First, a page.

Photographer Matika Wilbur, who is a member of the Tulalip and Swinomish tribes, set out seven years ago in November on an ambitious journey.
The goal was to document people from the more than 562 federally recognized, sovereign Native American nations. A similar mission was undertaken in the early 1900s by Seattle photographer Edward S. Curtis, who believed traditional American Indian cultures had to be recorded before they vanished because of disease, genocide and assimilation.
A graduate of the prestigious Brooks Institute of Photography, Wilbur says she was visited in a dream by her grandmother Laura, who asked Matika why she wasn’t photographing her own people. Wilbur also knew first-hand the lack of school curricula regarding Native Americans today, and decided to refocus her work.
“That was the turning point,” Wilbur told The Daily Herald in 2012. “I thought I was never going back to the rez. And now I am going to all of the reservations. Because we are still here and we have a contemporary culture.”
In the process, Wilbur’s Project 562 also has included state-recognized tribes and urban communities. When completed, the work will represent about 900 American Indian communities.
Wilbur, now 35, had a baby last week. But she is “rounding the corner” on Project 562, with an exhibition planned for late 2020 and book publications to follow. Funding comes primarily from grants, and that financial help continues.
In recognition of Native American Heritage Month, here’s a recent chat with Matika Wilbur.
How is the project going?
We’re in the final stretch, and preparing for a show at the Tacoma Art Museum and, ultimately, the publication of three books: a kids book, a coffee table book and a classroom tool kit.
We also have a podcast — “All My Relations” — with Adrienne Keene, who truly is Cherokee (Matika laughs), and we just wrapped up our current season. We talk about what it’s like to be indigenous in 2019, and have had a lot of people join us to discuss topics including food sovereignty, the feeding of the spirit, fashion, sexuality and DNA tests (www.allmyrelationspodcast.com).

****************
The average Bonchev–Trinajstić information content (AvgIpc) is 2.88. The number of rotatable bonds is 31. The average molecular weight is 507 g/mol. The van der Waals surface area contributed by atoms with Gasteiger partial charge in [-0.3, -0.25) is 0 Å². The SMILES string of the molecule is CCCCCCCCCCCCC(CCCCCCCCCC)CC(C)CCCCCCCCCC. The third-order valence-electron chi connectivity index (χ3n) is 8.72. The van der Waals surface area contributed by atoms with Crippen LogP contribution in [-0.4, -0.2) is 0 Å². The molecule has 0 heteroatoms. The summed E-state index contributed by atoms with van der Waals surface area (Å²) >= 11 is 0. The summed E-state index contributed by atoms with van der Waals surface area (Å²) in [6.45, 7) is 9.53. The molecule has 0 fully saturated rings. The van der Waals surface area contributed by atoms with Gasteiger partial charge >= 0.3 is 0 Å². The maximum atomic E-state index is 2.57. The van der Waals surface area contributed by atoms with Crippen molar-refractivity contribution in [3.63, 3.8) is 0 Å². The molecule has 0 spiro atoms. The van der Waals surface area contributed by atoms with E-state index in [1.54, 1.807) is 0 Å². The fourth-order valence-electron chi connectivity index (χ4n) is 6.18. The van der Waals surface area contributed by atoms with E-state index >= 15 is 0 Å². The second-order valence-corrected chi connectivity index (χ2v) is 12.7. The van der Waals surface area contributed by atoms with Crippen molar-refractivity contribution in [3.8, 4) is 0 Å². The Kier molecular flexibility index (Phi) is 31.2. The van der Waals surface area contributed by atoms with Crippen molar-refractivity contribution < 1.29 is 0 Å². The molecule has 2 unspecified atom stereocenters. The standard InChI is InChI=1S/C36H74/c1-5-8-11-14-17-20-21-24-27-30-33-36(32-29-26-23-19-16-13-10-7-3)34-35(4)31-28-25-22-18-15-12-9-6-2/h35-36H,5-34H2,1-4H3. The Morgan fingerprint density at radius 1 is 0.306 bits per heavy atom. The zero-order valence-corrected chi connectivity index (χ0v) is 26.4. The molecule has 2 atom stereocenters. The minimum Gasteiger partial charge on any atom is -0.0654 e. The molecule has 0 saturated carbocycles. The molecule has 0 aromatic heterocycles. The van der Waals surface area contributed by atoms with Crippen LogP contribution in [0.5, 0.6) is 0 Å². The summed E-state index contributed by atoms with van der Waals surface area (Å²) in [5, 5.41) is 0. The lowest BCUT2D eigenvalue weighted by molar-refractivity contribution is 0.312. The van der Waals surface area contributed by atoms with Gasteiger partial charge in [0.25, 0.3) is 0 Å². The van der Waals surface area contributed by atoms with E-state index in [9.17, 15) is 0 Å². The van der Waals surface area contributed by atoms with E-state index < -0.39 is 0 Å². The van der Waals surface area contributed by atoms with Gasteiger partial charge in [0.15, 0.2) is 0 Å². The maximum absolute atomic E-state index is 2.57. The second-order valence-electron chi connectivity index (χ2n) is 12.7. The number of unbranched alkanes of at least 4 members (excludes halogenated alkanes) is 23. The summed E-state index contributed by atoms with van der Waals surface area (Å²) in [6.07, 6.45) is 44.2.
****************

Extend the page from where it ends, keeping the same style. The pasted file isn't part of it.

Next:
What are your plans for next year?
We have visited most places, but we need to return to North Dakota, Oklahoma and remote parts of Alaska.
We just got back from a trip to California where I spoke at Cal State at Sacramento and East Bay, Stanford, and the Berkeley Public Library.
You have done a lot of speaking across the country during the past few years. Who do you most like to talk with?
The intention of Project 562 is to encourage scholarship and collective consciousness in our indigenous communities. I guess I see it as an act of service, spreading messages entrusted to me. I prefer to work with young people, native scholars and people of color. It’s about resiliency and power. I hope young tribal members see themselves reflected in the work.
Are you seeing positive results from the project?
I think we have had some cultural shifts since we started the work, but it doesn’t mean we have come that far from those of the previous generation that included Winona LaDuke, Wilma Mankiller, Vine Deloria, Thomas King and Billy Frank Jr.
It’s still not safe in this country to be a Native, especially for women.
I do not know if I am making a difference. There are anecdotal moments when young people have said they know they are part of the resistance to colonization, racism, systematic injustice and myths about American Indians. My work came at the right time, but it’s still highly invisible to most people in this country. We need more Native people in all areas of life.
How about the work for you personally?
The Project 562 work is exciting, but I am still overwhelmed. We still have a lot to do. I am grateful for the experience and the chance to come to know so many change-makers, knowledge-holders, activists and artists among the indigenous people of this country. I am so moved by their strengths. My hopes are restored and renewed. I’ve grown as a person. I have encountered humanity at its best in Indian Country. I am inspired, especially by the matriarchs.
What are your challenges?
It is a challenge to see things with new eyes on a regular basis. We have met a lot of people. I am an adventurous person, but now I have to sit at a desk to edit, print and write. That’s difficult.
How does a session go with one of your subjects?
We do an interview with 10 to 20 questions, talking about life stories, love, freedom, family, tribal and societal issues, etc. The conversations are different across the country. People have land-based identities. There are no pan-Indians. Everyone is an individual, and it’s our job to respect that.
Then we photograph them in their traditional territory. I aim to do character-study portraits that capture the individuality of each person.
Any message for the local folks who contributed to your Kickstarter fundraising-campaign seven years ago?
We are grateful for them and can’t wait to share our results. It’s been a soul-bearing labor of love, just as it was love when these people donated to get us started. Their support made it possible.
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